Wednesday, June 16, 2010

A day in the life in diorama

Let me tell you how I work.

I keep all my documents in a hierarchy of folders.
The folders are all named tersely, but human-readable and obvious.
I put files together that are in related projects.

I maintain this hierarchy of folders in CVS, which allows me to archive it, along with dated versions of everything I add or change in the hierarchy.
I buy time on a cloud server and run several processes, one of which stores my hierarchy, in sync, archived.

My data are protected by industry standard security which would be good enough protection against any except the highest level hackers with access to large compute clouds (e.g. the government).

OK. Everything above is factual, extant, and uses existing open source technology. Everything that follows in this post is a dream, combining how I work, and new, open source software to model and automate what I now do manually, and what I cannot currently do, but wish I could do.

In addition to this hierarchical, archiving, versioning, distributed file system, I maintain my metadata in a system called Diorama. Diorama stores all the information about my files, and maintains this as a context that can be searched, executed in, added to. I can choose to add new items to my own Diorama-run file system, or I can add new items that are stored out in the cloud, in which case Diorama simply stores the URL and any metadata that get associated with that document. I use the Diorama-run file system for text and small images, and remote storage for larger, binary files. You could use any file system you want, and just have Diorama maintain metadata and indices to documents only.

In addition to tags and categories, where you were in the context at the time of document status change, can be saved in the metadata as well (if you allow your context history to be saved in metadata or metadata links to your context history database). Diorama uses hierarchies of tags as categories, with paths, in "tagonomies", or, tag-based taxonomies. The taxonomies are only suggested, and there are so many aliases, mispellings, case-changes, that they cannot be said to be purely concrete taxonomies, since they don't root together in a particularly organized or distinct way, and in many ways are really graphs. But Diorama soldiers on through the aliasing process, until small set of commands and small set of paths are what I work with most of the time, and those paths and commands become familiar to me and to Diorama, so they become quicker to execute in the command shell.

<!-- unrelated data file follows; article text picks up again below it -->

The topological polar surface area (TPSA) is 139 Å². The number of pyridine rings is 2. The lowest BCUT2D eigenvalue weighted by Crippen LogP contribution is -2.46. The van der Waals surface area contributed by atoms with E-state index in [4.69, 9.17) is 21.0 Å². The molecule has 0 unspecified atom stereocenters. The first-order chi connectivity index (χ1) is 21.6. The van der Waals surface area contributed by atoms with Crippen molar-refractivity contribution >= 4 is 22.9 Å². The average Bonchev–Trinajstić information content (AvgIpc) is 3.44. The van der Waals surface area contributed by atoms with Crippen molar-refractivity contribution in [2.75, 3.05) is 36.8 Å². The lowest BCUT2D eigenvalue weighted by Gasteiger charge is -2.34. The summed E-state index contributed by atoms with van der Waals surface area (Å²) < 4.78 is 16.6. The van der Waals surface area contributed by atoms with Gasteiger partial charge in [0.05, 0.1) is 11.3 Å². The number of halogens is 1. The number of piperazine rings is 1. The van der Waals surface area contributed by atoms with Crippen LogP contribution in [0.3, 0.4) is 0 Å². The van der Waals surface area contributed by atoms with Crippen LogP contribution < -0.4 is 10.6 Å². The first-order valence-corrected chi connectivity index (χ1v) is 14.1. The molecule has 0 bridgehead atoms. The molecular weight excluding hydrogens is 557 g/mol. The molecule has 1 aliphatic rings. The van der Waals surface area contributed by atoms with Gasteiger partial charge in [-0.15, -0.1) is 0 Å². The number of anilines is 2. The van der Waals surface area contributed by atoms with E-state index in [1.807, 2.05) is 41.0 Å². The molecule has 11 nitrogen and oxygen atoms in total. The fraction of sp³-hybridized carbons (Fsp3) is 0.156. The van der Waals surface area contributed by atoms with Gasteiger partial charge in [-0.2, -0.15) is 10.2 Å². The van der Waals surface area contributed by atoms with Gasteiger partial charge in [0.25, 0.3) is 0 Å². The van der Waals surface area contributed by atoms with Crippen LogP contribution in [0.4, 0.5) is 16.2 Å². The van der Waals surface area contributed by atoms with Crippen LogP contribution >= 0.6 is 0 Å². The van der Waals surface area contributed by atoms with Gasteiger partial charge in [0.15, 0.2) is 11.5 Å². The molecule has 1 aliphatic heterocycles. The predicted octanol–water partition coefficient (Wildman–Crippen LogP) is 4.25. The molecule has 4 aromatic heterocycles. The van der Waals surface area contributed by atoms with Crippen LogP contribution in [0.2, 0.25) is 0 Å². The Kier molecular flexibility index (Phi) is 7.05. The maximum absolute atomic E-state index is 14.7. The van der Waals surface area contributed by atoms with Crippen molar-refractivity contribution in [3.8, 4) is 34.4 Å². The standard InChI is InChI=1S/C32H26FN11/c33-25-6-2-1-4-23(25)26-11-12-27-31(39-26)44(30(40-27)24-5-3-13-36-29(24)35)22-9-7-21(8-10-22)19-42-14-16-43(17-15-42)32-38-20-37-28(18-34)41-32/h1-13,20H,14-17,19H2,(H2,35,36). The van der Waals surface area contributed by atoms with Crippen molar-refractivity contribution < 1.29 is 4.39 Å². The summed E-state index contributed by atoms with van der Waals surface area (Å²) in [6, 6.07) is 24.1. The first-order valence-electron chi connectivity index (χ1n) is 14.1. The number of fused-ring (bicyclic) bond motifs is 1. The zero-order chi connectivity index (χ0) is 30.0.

Since I work mostly through Diorama, everything I do is stored in my personal command history database. It is indexed by time. Documents and remote processes can link to the exact time I executed something, and for API calls inbound, any Diorama context I was logged into can always return its local timestamp, so that the history data are kept local, but can be indexed by request in the future.

Any time I am using Diorama, I get to keep history. So this works regardless of where I log in from. The history data are kept in my Diorama distributed database.

The Diorama command line is simply a command line environment that has a display area that can show menus of commands, pictures, web pages, etc. Diorama has a context area that shows information about the context you are in. Menus, commands, resources, shortcuts, notes, etc. You execute commands to open documents, take actions like send mail, create content, publish, and subscribe.

The context area shows you the tagonomy of where you are, and also the tagonomies of any document you have open, etc. So for this page I might see
"docs/dioramaBlog" or "projects/diorama/blogs/InThroughTheDioram". You can tag anything with these path tags (the character I use is a / but you could use anything, such as "projects :: blogs :: In through the diorama"). The system treats things in the path as parent contexts, and learns about how you categorize things this way. It starts suggesting context paths, for example. The system also does quite a bit of aliasing, phonic checking, and case-insensitivity.

Diorama also has a context area that shows you where you are in the web of contexts. Most of the contexts you will spend time in are yours, like your home directory, or directories of projects you are working on. But you stay in these contexts in multiple windows, and can switch contexts with the keyboard, while still in command mode on the command line. It's very much like being in emacs, sending mail. But it is very menu driven and simple, obvious, and fast. But you will be able to visit contexts of others. You will be invited to join these contexts, because a person on the other end knows you somehow. The system is based, just like human interaction in the offline world, on trust. Most people don't trust pimps, hookers, or car salesmen, but in fact these people are at least honest about their game. Still, when you go to hang out in the park with your best girl, you don't want pimps there, and when you go have a drink with your friends, you don't want a used car salesman standing over your table like a drunken mariachi. So Diorama has no ads. And everyone you run into, or whom you allow access to, is known to you.

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